Massage Therapy School and the Value of Reflexology Massage
Massage therapists use a variety of massage and trigger point techniques, including reflexology, to treat their clients.
Massage therapy has become one of the fastest growing careers, with quality massage therapy schools turning out many qualified graduates every year. In addition to the standard deep tissue and specialized massage techniques that are learned, many successful massage therapy schools are including course material on reflexology and trigger point targeting, arming their graduates with yet another way to relieve pain and improve the health of future clients.
What is Reflexology?
Reflexology is a very ancient practice, though it is difficult to trace its actual point of origin. The earliest recording of possible reflexology dates to around 2300 BC in Ancient Egypt pictographs, and reflexology “texts” may be found in India and China from around 1,000 BC. The first European reflexology traces its origins to Marco polo, who translated a Chinese massage book into Italian in the 1300s.
Reflexology uses applied pressure to specific points and areas of the feet, hands, and ears. These points and areas correspond to different organs of the body, as well as body systems, and reflexologists believe that applying pressure to these areas can have a positive effect on the health of the corresponding organs and systems, as well as improving the person’s overall health.
Reflexology has been increasing in popularity, both as a complement to other medical treatments and as a measure to help prevent illnesses and conditions.
Reflexology Points and Areas
Reflexologists apply pressure to points on the bottom, sides, and top of the hands and feet, as well as on the inside and outside of the ear. There is no major consensus on what these pressure points are, though some scientific data has linked specific points to specific organs and systems. For example, a specific point on the arch of the foot, corresponding to the bladder, appears to have a positive effect on bladder function.
In general, the left foot pressure points effect organs and systems on the left side of the body, with the pressure points on the right foot corresponding to those on the right side. The liver is on the right side, so its pressure point would be located on the right foot.
Differences Between Reflexology and Massage Therapy
One common misconception about reflexology is that it is the same as massage therapy, but this is inaccurate, although the two practices may be used together. The techniques, however, are very different. While reflexology focuses on applying pressure to specific points on the feet, hands, and ears only, massage therapy applies pressure in a variety of ways to the soft tissues of the entire body, with the goal of relaxing muscles. Simply put, massage therapy works from the outside of the body, releasing tension by targeting muscle groups, while reflexology works from the inside out, targeting the nerves to release tension in a specific part of the body.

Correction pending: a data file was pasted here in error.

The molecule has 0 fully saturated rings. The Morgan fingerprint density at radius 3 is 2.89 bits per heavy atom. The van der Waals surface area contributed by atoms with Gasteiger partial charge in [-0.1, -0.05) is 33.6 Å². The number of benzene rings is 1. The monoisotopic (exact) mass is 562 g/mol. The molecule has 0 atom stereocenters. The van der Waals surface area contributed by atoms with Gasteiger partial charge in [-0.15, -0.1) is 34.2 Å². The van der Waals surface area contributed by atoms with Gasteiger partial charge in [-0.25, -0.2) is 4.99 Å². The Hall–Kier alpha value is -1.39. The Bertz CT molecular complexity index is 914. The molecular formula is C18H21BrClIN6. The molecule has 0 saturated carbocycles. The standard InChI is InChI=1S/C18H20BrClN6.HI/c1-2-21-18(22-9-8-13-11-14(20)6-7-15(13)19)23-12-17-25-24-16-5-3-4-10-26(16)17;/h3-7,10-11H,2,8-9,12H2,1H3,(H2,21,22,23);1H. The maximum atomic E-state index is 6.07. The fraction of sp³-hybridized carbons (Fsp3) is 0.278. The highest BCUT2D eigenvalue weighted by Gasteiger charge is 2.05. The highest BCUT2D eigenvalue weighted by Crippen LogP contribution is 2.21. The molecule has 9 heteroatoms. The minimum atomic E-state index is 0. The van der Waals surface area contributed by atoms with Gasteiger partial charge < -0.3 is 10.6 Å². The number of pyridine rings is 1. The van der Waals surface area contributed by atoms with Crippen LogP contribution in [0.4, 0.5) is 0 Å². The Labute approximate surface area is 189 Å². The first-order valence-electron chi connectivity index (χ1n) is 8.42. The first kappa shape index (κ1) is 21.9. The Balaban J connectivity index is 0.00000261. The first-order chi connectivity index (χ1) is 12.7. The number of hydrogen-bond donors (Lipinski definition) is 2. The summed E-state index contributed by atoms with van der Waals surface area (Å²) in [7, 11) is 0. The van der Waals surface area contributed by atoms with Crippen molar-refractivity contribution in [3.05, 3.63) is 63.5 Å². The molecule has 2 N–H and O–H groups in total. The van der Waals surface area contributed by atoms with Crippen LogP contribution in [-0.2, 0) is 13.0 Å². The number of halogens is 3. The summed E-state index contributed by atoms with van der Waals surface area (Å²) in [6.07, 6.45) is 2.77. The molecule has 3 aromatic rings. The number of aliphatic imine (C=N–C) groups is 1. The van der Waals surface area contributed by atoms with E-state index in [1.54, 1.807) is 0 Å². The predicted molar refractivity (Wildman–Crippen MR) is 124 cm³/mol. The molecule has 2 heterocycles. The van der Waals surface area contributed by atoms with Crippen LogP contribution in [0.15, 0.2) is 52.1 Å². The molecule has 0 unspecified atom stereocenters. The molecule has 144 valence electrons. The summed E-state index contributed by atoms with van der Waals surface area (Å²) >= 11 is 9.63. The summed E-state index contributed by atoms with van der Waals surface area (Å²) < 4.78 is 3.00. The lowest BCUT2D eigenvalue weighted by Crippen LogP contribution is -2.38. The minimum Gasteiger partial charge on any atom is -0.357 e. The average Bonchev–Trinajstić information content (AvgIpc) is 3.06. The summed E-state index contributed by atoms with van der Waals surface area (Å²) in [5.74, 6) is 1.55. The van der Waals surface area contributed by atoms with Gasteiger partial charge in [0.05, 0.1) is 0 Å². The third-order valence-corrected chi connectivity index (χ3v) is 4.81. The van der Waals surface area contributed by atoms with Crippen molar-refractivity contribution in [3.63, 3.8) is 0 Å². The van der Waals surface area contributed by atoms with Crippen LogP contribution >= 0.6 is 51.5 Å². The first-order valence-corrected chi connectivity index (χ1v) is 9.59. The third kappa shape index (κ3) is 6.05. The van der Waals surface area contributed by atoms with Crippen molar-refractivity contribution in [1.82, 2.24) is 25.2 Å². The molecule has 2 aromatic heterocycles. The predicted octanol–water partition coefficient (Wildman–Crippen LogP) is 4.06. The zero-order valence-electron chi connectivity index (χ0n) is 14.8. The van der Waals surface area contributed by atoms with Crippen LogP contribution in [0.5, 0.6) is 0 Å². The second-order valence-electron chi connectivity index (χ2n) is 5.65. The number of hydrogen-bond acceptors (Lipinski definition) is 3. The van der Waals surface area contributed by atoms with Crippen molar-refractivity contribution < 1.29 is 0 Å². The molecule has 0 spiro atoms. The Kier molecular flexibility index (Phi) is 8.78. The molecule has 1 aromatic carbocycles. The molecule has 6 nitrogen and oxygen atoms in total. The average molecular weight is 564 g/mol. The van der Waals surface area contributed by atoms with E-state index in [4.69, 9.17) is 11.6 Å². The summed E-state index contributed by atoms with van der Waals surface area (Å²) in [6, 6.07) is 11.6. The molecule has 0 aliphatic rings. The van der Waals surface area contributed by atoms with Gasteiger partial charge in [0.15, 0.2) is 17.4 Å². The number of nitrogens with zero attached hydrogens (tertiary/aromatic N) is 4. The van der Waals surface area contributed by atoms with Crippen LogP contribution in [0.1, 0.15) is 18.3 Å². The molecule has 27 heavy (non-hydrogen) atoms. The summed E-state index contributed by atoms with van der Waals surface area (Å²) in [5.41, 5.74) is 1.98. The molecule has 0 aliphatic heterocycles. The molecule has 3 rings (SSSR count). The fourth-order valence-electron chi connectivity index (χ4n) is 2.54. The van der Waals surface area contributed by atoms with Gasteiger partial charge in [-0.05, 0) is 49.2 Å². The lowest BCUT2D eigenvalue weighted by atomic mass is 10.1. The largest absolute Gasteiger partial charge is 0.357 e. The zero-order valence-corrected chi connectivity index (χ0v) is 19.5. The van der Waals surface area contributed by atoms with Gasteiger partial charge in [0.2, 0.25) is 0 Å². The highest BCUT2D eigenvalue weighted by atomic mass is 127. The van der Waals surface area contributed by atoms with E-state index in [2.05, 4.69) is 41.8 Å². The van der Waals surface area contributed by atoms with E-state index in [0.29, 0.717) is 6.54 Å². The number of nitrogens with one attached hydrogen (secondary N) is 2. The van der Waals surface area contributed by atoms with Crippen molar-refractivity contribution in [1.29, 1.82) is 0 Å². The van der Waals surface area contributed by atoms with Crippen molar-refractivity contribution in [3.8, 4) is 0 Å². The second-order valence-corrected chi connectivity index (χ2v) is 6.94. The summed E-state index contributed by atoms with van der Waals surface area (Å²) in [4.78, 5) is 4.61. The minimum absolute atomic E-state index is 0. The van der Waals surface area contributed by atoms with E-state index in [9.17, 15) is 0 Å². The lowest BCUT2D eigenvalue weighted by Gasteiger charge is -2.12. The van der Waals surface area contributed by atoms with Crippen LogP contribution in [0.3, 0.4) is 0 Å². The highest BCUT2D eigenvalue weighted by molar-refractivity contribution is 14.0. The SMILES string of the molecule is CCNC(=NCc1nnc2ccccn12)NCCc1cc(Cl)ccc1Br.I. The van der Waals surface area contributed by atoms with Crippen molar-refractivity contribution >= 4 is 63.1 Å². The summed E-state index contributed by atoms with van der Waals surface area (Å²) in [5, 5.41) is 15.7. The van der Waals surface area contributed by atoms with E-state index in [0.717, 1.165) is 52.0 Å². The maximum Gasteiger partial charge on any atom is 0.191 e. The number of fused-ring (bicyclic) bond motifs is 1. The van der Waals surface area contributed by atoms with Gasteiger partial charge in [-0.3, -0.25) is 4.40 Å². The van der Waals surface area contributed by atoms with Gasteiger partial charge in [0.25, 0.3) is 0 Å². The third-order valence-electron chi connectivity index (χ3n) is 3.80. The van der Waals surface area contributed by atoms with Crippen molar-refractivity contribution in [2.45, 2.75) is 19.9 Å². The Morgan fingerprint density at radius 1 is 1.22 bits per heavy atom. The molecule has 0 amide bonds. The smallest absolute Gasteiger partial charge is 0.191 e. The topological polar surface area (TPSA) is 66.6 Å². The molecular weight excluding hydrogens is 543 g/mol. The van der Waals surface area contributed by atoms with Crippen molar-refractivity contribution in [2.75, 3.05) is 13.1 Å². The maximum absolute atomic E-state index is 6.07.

Another major difference between the two is that clients receiving reflexology treatment remain fully clothed, while massage therapy requires clients to undress before a session.
Using Reflexology in Massage Therapy
Understanding the body’s trigger points, as well as how to target and effectively treat them, is a vital part of any massage therapy education. Graduates of a quality massage therapy school, such as Southern California Institute of Health (SOCHi) have a solid basis in massage techniques, including the vagaries of trigger point and pressure point massage. Using that knowledge of reflexology, a massage therapist can more effectively target specific areas of the body, addressing both muscle- and nerve-based causes of pain and discomfort in the body. For example, knowing how to target the areas of the foot that affect the ankle, leg and back can help a massage therapist release nerve tension and make the full muscle massage more effective in its release of tension and promotion of healing.
Patient at the physiotherapy doing physical exercises
Physical therapy and sports rehab make use of reflexology and massage techniques to treat their patients’ injuries.
Though different in their essentials, reflexology and massage therapy work together well to release the tensions in the body that cause pain, discomfort and other health problems. Understanding how these individual techniques work, and how they may be combined, allows massage therapists to provide more effective treatments for their clients.